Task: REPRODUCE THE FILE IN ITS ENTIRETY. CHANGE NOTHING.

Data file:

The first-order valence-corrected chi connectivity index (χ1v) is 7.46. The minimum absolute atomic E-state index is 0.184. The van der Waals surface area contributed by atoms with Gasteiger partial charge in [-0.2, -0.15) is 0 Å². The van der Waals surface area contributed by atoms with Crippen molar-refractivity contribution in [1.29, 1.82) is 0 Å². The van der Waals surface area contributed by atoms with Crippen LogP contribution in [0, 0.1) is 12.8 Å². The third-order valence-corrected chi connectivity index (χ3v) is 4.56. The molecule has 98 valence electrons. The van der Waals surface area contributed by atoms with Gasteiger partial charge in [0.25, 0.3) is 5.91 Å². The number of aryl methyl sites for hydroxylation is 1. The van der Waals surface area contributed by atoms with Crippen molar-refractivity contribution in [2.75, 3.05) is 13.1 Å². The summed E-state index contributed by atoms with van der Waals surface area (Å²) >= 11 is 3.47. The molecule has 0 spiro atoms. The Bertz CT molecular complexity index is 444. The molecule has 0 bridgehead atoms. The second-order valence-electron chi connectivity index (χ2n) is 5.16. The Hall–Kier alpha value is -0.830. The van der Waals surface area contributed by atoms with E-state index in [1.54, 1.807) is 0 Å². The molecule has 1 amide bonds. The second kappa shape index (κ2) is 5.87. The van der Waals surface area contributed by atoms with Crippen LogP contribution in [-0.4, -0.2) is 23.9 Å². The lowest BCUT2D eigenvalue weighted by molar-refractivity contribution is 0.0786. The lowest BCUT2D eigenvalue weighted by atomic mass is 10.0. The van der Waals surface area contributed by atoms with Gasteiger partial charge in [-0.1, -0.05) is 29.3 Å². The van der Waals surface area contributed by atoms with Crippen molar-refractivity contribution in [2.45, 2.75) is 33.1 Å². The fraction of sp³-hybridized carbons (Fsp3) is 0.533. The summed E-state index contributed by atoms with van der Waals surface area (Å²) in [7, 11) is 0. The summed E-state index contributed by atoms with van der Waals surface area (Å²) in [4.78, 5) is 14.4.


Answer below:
The first-order valence-corrected chi connectivity index (χ1v) is 7.46. The minimum absolute atomic E-state index is 0.184. The van der Waals surface area contributed by atoms with Gasteiger partial charge in [-0.2, -0.15) is 0 Å². The van der Waals surface area contributed by atoms with Crippen molar-refractivity contribution in [1.29, 1.82) is 0 Å². The van der Waals surface area contributed by atoms with Crippen LogP contribution in [0, 0.1) is 12.8 Å². The third-order valence-corrected chi connectivity index (χ3v) is 4.56. The molecule has 98 valence electrons. The van der Waals surface area contributed by atoms with Gasteiger partial charge in [0.25, 0.3) is 5.91 Å². The number of aryl methyl sites for hydroxylation is 1. The van der Waals surface area contributed by atoms with Crippen molar-refractivity contribution in [2.75, 3.05) is 13.1 Å². The summed E-state index contributed by atoms with van der Waals surface area (Å²) >= 11 is 3.47. The molecule has 0 spiro atoms. The Bertz CT molecular complexity index is 444. The molecule has 0 bridgehead atoms. The second-order valence-electron chi connectivity index (χ2n) is 5.16. The Hall–Kier alpha value is -0.830. The van der Waals surface area contributed by atoms with E-state index in [1.54, 1.807) is 0 Å². The molecule has 1 amide bonds. The second kappa shape index (κ2) is 5.87. The van der Waals surface area contributed by atoms with Crippen LogP contribution in [-0.4, -0.2) is 23.9 Å². The lowest BCUT2D eigenvalue weighted by molar-refractivity contribution is 0.0786. The lowest BCUT2D eigenvalue weighted by atomic mass is 10.0. The van der Waals surface area contributed by atoms with Gasteiger partial charge in [-0.1, -0.05) is 29.3 Å². The van der Waals surface area contributed by atoms with Crippen molar-refractivity contribution in [2.45, 2.75) is 33.1 Å². The fraction of sp³-hybridized carbons (Fsp3) is 0.533. The summed E-state index contributed by atoms with van der Waals surface area (Å²) in [7, 11) is 0. The summed E-state index contributed by atoms with van der Waals surface area (Å²) in [4.78, 5) is 14.4.